Mark 2: 13 – 17 Jesus calls Levi and eats with sinners
Once again Jesus went out beside the lake. A large crowd came to him, and he began to teach them. As he walked along, he saw Levi son of Alphaeus sitting at the tax collector’s booth. ‘Follow me,’ Jesus told him, and Levi got up and followed him.
While Jesus was having dinner at Levi’s house, many tax collectors and sinners were eating with him and his disciples, for there were many who followed him. When the teachers of the law who were Pharisees saw him eating with the sinners and tax collectors, they asked his disciples: ‘Why does he eat with tax collectors and sinners?’
On hearing this, Jesus said to them, ‘It is not the healthy who need a doctor, but those who are ill. I have not come to call the righteous, but sinners.’
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It took a certain sort of man to be a tax collector in 1st century Palestine. You could make money, sure, you could even become rich, but this came at a cost.
First and foremost, you were collecting taxes for the Romans, the occupying power. You were a collaborator. I imagine this would have brought a risk of physical assault, even death; it would certainly have brought contempt.
Secondly, you dealt with the Romans regularly, and the Romans were Gentiles. That made you ritually unclean. Indeed, the testimony of tax collectors wasn’t valid in a Jewish court of law.
What sort of man would you be?
I expect you’d be callous, not caring overmuch for the opinion of your fellow citizens. Barred from formal religious life, you’d perhaps place your reliance on physical gratification. You would make friends among your own kind – other sinners, other people who shunned the spiritual. You would probably sneer at those who didn’t accept the reality of life. ‘You’ve got to live in the real world,’ you might say. ‘Face up to it; the Romans are in charge. They’ve brought stability and trade, and we might as well benefit from it. It’s the way of the world.’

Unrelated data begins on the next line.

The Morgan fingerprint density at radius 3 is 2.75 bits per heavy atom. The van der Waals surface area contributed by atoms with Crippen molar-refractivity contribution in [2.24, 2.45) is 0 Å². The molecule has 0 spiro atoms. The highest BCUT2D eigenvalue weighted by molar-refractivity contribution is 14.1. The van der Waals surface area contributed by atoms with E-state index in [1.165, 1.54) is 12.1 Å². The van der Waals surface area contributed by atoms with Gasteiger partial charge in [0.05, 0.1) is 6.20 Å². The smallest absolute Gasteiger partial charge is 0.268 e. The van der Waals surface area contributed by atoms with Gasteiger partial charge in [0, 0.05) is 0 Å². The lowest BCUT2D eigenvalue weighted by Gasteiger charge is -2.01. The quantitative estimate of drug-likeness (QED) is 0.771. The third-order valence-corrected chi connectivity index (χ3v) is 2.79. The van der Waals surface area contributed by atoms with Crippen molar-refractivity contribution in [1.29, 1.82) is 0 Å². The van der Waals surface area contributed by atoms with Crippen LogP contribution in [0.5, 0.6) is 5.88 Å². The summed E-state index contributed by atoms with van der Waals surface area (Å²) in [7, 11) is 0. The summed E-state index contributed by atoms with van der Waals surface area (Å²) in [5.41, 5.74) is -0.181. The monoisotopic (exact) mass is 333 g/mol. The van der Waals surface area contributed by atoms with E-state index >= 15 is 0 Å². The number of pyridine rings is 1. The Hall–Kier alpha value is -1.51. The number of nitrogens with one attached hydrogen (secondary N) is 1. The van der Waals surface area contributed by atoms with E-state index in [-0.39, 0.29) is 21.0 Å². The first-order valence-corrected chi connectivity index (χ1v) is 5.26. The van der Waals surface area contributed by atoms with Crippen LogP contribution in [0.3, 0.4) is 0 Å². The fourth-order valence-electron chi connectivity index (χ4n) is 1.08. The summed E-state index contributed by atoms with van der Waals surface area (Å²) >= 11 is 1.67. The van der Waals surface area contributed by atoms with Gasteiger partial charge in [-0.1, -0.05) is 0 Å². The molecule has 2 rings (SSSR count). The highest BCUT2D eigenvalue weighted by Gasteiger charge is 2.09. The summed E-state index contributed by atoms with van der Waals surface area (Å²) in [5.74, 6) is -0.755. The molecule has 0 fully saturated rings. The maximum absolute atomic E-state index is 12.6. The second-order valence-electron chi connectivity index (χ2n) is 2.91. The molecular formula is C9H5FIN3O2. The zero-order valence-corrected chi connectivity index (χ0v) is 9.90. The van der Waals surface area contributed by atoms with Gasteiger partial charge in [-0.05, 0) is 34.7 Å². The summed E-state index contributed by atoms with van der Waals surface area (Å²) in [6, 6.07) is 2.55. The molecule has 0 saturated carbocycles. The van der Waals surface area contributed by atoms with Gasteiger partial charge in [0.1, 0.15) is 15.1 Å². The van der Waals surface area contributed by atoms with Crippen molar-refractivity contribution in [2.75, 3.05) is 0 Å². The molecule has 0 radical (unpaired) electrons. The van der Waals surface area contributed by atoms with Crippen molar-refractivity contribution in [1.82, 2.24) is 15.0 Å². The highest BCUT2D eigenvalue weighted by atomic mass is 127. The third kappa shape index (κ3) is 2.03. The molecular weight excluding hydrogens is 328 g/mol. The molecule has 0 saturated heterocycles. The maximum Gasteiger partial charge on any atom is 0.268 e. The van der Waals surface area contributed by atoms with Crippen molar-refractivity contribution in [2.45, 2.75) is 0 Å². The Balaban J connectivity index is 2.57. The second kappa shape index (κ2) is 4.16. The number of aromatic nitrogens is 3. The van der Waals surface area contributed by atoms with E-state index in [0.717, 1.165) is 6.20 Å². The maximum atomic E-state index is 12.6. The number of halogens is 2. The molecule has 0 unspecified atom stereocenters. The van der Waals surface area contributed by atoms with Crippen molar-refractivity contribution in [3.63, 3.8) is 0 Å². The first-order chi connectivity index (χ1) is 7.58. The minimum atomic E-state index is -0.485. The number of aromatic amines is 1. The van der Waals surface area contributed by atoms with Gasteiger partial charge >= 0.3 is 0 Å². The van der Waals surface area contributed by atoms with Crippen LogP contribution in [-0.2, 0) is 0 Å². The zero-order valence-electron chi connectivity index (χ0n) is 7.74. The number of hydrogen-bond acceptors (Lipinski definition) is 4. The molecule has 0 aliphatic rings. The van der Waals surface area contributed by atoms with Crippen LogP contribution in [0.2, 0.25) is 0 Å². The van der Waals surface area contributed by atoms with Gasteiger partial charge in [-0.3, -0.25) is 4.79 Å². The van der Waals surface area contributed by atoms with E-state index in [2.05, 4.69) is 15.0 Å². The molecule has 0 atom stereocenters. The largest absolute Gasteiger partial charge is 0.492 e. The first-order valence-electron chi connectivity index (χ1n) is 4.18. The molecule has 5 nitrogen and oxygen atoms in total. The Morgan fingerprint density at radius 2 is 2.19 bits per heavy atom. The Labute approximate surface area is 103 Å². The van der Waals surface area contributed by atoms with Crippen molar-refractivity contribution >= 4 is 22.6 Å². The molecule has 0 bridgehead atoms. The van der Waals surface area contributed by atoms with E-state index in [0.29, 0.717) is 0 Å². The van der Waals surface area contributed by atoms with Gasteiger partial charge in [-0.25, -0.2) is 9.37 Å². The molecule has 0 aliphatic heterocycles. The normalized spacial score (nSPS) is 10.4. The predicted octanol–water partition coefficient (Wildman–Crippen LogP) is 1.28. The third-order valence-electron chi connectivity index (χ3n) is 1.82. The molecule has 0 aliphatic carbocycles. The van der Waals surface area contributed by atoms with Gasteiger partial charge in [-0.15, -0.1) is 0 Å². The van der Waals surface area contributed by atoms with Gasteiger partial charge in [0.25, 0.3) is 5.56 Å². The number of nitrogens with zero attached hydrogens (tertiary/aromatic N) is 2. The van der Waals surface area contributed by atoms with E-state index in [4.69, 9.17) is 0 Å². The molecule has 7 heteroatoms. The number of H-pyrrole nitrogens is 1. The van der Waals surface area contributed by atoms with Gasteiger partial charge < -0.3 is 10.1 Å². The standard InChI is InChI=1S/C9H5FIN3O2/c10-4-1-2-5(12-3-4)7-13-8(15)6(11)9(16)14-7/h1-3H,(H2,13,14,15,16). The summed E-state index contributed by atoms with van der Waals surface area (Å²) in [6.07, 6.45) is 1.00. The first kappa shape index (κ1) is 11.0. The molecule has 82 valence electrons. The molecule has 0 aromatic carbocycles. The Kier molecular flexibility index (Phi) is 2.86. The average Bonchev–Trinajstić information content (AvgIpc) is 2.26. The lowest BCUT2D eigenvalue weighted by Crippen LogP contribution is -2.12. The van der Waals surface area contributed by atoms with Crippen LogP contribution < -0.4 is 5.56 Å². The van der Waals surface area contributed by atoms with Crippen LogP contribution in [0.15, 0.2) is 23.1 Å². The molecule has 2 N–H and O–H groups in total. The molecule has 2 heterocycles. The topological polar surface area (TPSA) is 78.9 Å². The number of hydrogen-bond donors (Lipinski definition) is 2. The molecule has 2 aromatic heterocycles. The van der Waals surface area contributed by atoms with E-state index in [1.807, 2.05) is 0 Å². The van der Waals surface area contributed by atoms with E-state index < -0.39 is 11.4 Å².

And it is exactly that. This is exactly the way of the world, now as it was then. The structures of trade and tariffs, of wealth and taxation are instrumental in keeping the majority of people firmly in poverty. The way of the world, now as it was then, is the opposite of God’s way.
The Pharisees half-understood this. They recognised that the behaviour of tax collectors and sinners was contrary to God’s will for humanity. What they didn’t understand was that many of them behaved in the same way, making use of society’s power structures to further their own interests.
When they criticise Jesus for eating with tax collectors and sinners, he responds, ‘It is not the healthy who need a doctor, but those who are ill. I have not come to call the righteous, but sinners.’ He doesn’t exclude the Pharisees from his healing message of salvation; instead, he invites them to consider whether they are genuinely righteous.
So who is included in Jesus’ call to salvation?
Well, the disciples, of course.
And the tax collectors and sinners.
And the hypocritical Pharisees.
In fact, everyone who heard Jesus’ message was included in his invitation.
It is the same today. Everyone who hears Jesus’ message is invited to repent, receive forgiveness, and start living in God’s way, and not the way of the world.
We’re all invited! Praise the Lord!
Thank you for the life and ministry of Jesus. Thank you that he invites us to live according to your will. Please help me to repent and obey you more and more each day.
In Jesus’ name, Amen.